Well, I don’t wonder you are yawning; it’s pretty late, that’s a fact, but I just wanted to get you into a proper line of thought to enjoy the new experience. We will go down James street now. You see it stretching away down there to where the white frozen surface of the bay is glistening, one side of the street bathed in moonlight and the other smothered in deep shadow that extends to the middle of the roadway. Do you notice how quiet it is; there is scarcely a sound of any kind to be heard, except the noise of our footsteps which awake the little echoes that go skipping along in advance of us, and riot among the gables of the tall buildings and fling themselves bodily against the resonant window panes as if they took a malicious delight in waking up the grave, dignified piles of architecture and wanted to show how much they despised a dull time. Now, we are at the corner of King and James streets. Just stop and listen. You can distinctly hear Sergeant Prentice talking to a policeman in front of the city hall though he is just speaking in an ordinary conversational tone. Now they have gone into No. 1 police station. We’ll drop in too and see whether or not the men have toiled all night and caught nothing. Perhaps you have never been in No. 1 police station. Well, let me introduce you to it. This is the headquarters of our police department, and in that room back behind there where the gas is burning dimly is the chief’s office. That is the center of what you might call the nerve system of this city ; from there radiate some fifty nerves or feelers that penetrate to every corner of our particular aggregation of humanity, and as soon as anything of any account happens  to or agitates any other portion of the community, information of it finds its way through these channels into this little room. I’ll present you with a point – the chief of police of a city like this knows more about that city than any other man in it. You would be surprised to know how little people know outside of their own circle of life, except what they read in the papers. It is a reporter’s business to around to each little circle and jerk out thereof what is new for the benefit of all the other little circles. Well, as I was remarking, this room is not only the centre of the nerve system of the city, but it is the seat of the excutive physical force which controls the city. The chief of police embodies the moral sense or conscience of the municipal organization; he keeps the moral tone as high  as he can ; where the ministers leave of, he takes hold. He is ex officio a great news center, and when tomorrow morning I get up pretty late, I’ll make a bee line first thing for this room to feel the pulse of the whole city, and see that it has not been doing anything rash to itself, or getting itself into trouble while I was dreaming the happy hours away. Well, come into the outer room. These half dozen stalwart fellows lounging on the benches and talking are a section of the night patrol which has just come in. You see their overcoats and fur caps hanging in a line on the wall over there, with the baton and handcuffs belonging to each on the desk below them. Over in the corner on that high desk is the big ledger called the Occurrence Book which, along with the good-looking Cerberus who guards its sacred portals is a source of considerable attractive to the press gang. One of these immense books is filled with reports every two years in this station alone. A new station duty man comes on every month, and before the end thereof, the reporters all known him and love him as a brother. Those rings in the window sill are used to chain crooks and over on the wall in that cabinet is the rouge’s gallery. There is nothing new tonight, so we will move on. The sky away over there in the east is beginning to have a brighter tinge than the rest, though it is a long time till daylight yet – Jerusalem ! what in creation has broken loose now? There is a deafening, strident , reverberating clang in the air above us shattering the silence all into “pi” and the sound waves go rolling down the empty streets like balls in a bowling alley, and bring up with a rattle of echoes at the end. It is the clock in the bell tower striking the hour. Twice more the bell gives tongue, and then in the stillness that follows some vagrant rooster away over in Corktown toots its kazoo. Now, there is a confused murmur of thick voices and the sound of unsteady footsteps. This is the event of the evening – the homeward bound procession of gilded youth. It is a perambulating temperance lecture. Ah me! But aren’t they a sick-looking crowd as they move slowly along balancing themselves on the dizzy eminence of a twelve foot sidewalk.  If they ever had any joviality about them, it seems to have been corroded by their deck load of ginger wine, for they are mighty sedate and solemn in their sloppiness. Judging from the number of times I meet the same young men in this morning promenade, the wild oats they are sowing must be mainly tares.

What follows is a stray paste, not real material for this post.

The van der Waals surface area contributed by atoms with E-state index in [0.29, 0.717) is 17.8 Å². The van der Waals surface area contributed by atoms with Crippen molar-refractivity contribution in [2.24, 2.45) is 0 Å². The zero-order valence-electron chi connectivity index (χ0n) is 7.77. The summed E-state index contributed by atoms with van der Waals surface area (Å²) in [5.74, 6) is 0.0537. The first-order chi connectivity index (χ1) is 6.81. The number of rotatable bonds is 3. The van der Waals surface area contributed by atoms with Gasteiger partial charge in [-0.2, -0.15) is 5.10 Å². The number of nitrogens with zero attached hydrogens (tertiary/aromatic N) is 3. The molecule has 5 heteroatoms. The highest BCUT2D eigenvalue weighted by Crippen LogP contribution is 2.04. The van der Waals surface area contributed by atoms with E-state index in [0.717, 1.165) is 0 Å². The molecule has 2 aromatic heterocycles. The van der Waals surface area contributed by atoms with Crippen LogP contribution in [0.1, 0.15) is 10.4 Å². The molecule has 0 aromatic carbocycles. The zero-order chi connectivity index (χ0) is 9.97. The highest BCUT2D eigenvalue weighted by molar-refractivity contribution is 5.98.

Do you notice how the buildings seem to take on an individuality tonight that you never noticed when then streets were full of people? Some of them you imagine have a gaunt and hungry look, while other little fat structures have a bulging in their sides and a contented, sleepy look about them, as if they had gorged themselves with the little pygmies of humanity that throng around them in the day time and were resting after it. The most of them have their blinds pulled close, but here and there a light burning dimly in an upstairs window makes the building look as if it was sleeping with one eye open. The most of them have their blinds pulled, but here and there a light burning dimly in an upstairs window makes the building look as if it was sleeping with one eye open.